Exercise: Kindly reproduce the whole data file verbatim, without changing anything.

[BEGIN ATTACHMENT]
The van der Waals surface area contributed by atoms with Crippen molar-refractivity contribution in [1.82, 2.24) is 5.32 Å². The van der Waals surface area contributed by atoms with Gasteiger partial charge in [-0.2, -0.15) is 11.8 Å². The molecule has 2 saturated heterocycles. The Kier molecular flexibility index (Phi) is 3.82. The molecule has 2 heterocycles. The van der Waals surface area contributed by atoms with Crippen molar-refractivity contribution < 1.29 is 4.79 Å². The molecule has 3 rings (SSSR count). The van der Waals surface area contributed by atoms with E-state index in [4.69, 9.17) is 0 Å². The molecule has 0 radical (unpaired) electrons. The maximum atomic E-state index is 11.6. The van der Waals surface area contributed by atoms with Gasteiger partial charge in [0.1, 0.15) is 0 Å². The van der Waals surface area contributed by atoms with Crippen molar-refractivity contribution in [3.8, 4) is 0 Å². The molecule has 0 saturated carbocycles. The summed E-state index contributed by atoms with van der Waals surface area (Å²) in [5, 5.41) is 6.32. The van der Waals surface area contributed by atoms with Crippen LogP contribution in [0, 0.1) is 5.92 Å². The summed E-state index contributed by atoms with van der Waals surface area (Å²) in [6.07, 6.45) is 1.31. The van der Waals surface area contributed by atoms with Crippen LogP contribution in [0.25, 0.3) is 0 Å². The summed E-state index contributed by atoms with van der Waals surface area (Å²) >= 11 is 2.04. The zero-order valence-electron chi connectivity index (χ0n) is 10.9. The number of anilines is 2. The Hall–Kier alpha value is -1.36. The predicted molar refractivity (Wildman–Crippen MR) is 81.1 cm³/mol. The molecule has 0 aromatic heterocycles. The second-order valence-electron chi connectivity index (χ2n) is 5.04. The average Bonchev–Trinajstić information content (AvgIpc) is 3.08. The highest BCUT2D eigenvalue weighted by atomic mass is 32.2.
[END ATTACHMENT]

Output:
The van der Waals surface area contributed by atoms with Crippen molar-refractivity contribution in [1.82, 2.24) is 5.32 Å². The van der Waals surface area contributed by atoms with Gasteiger partial charge in [-0.2, -0.15) is 11.8 Å². The molecule has 2 saturated heterocycles. The Kier molecular flexibility index (Phi) is 3.82. The molecule has 2 heterocycles. The van der Waals surface area contributed by atoms with Crippen molar-refractivity contribution < 1.29 is 4.79 Å². The molecule has 3 rings (SSSR count). The van der Waals surface area contributed by atoms with E-state index in [4.69, 9.17) is 0 Å². The molecule has 0 radical (unpaired) electrons. The maximum atomic E-state index is 11.6. The van der Waals surface area contributed by atoms with Gasteiger partial charge in [0.1, 0.15) is 0 Å². The van der Waals surface area contributed by atoms with Crippen molar-refractivity contribution in [3.8, 4) is 0 Å². The molecule has 0 saturated carbocycles. The summed E-state index contributed by atoms with van der Waals surface area (Å²) in [5, 5.41) is 6.32. The van der Waals surface area contributed by atoms with Crippen LogP contribution in [0, 0.1) is 5.92 Å². The summed E-state index contributed by atoms with van der Waals surface area (Å²) in [6.07, 6.45) is 1.31. The van der Waals surface area contributed by atoms with Crippen LogP contribution in [0.25, 0.3) is 0 Å². The summed E-state index contributed by atoms with van der Waals surface area (Å²) >= 11 is 2.04. The zero-order valence-electron chi connectivity index (χ0n) is 10.9. The number of anilines is 2. The Hall–Kier alpha value is -1.36. The predicted molar refractivity (Wildman–Crippen MR) is 81.1 cm³/mol. The molecule has 0 aromatic heterocycles. The second-order valence-electron chi connectivity index (χ2n) is 5.04. The average Bonchev–Trinajstić information content (AvgIpc) is 3.08. The highest BCUT2D eigenvalue weighted by atomic mass is 32.2.